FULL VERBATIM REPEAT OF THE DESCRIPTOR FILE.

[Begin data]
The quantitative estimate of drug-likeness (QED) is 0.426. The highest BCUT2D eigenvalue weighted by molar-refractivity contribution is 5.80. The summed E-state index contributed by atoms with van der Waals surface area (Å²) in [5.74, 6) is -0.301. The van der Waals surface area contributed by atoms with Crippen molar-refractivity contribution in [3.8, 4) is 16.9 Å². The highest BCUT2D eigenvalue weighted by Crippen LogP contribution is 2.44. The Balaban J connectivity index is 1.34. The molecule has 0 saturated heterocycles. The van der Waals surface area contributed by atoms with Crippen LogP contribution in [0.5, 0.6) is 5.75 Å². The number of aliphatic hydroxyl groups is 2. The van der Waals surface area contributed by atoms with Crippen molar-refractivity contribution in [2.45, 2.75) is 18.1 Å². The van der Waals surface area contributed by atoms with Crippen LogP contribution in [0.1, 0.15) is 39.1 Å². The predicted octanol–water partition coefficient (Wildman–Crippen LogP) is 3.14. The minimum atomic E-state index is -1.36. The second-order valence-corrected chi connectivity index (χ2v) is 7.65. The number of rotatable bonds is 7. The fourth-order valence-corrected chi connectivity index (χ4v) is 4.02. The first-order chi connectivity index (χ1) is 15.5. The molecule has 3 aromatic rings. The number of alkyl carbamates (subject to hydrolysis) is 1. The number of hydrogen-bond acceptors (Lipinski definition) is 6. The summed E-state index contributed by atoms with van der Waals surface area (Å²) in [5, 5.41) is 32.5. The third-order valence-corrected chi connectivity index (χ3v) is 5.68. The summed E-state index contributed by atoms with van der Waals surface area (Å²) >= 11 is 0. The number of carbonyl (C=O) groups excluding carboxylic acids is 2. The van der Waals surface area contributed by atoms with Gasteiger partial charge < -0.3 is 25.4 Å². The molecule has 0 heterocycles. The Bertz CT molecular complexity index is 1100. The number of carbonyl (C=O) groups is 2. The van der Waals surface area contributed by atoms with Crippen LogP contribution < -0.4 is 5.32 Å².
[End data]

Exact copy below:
The quantitative estimate of drug-likeness (QED) is 0.426. The highest BCUT2D eigenvalue weighted by molar-refractivity contribution is 5.80. The summed E-state index contributed by atoms with van der Waals surface area (Å²) in [5.74, 6) is -0.301. The van der Waals surface area contributed by atoms with Crippen molar-refractivity contribution in [3.8, 4) is 16.9 Å². The highest BCUT2D eigenvalue weighted by Crippen LogP contribution is 2.44. The Balaban J connectivity index is 1.34. The molecule has 0 saturated heterocycles. The van der Waals surface area contributed by atoms with Crippen LogP contribution in [0.5, 0.6) is 5.75 Å². The number of aliphatic hydroxyl groups is 2. The van der Waals surface area contributed by atoms with Crippen molar-refractivity contribution in [2.45, 2.75) is 18.1 Å². The van der Waals surface area contributed by atoms with Crippen LogP contribution in [0.1, 0.15) is 39.1 Å². The predicted octanol–water partition coefficient (Wildman–Crippen LogP) is 3.14. The minimum atomic E-state index is -1.36. The second-order valence-corrected chi connectivity index (χ2v) is 7.65. The number of rotatable bonds is 7. The fourth-order valence-corrected chi connectivity index (χ4v) is 4.02. The first-order chi connectivity index (χ1) is 15.5. The molecule has 3 aromatic rings. The number of alkyl carbamates (subject to hydrolysis) is 1. The number of hydrogen-bond acceptors (Lipinski definition) is 6. The summed E-state index contributed by atoms with van der Waals surface area (Å²) in [5, 5.41) is 32.5. The third-order valence-corrected chi connectivity index (χ3v) is 5.68. The summed E-state index contributed by atoms with van der Waals surface area (Å²) >= 11 is 0. The number of carbonyl (C=O) groups excluding carboxylic acids is 2. The van der Waals surface area contributed by atoms with Gasteiger partial charge < -0.3 is 25.4 Å². The molecule has 0 heterocycles. The Bertz CT molecular complexity index is 1100. The number of carbonyl (C=O) groups is 2. The van der Waals surface area contributed by atoms with Crippen LogP contribution < -0.4 is 5.32 Å².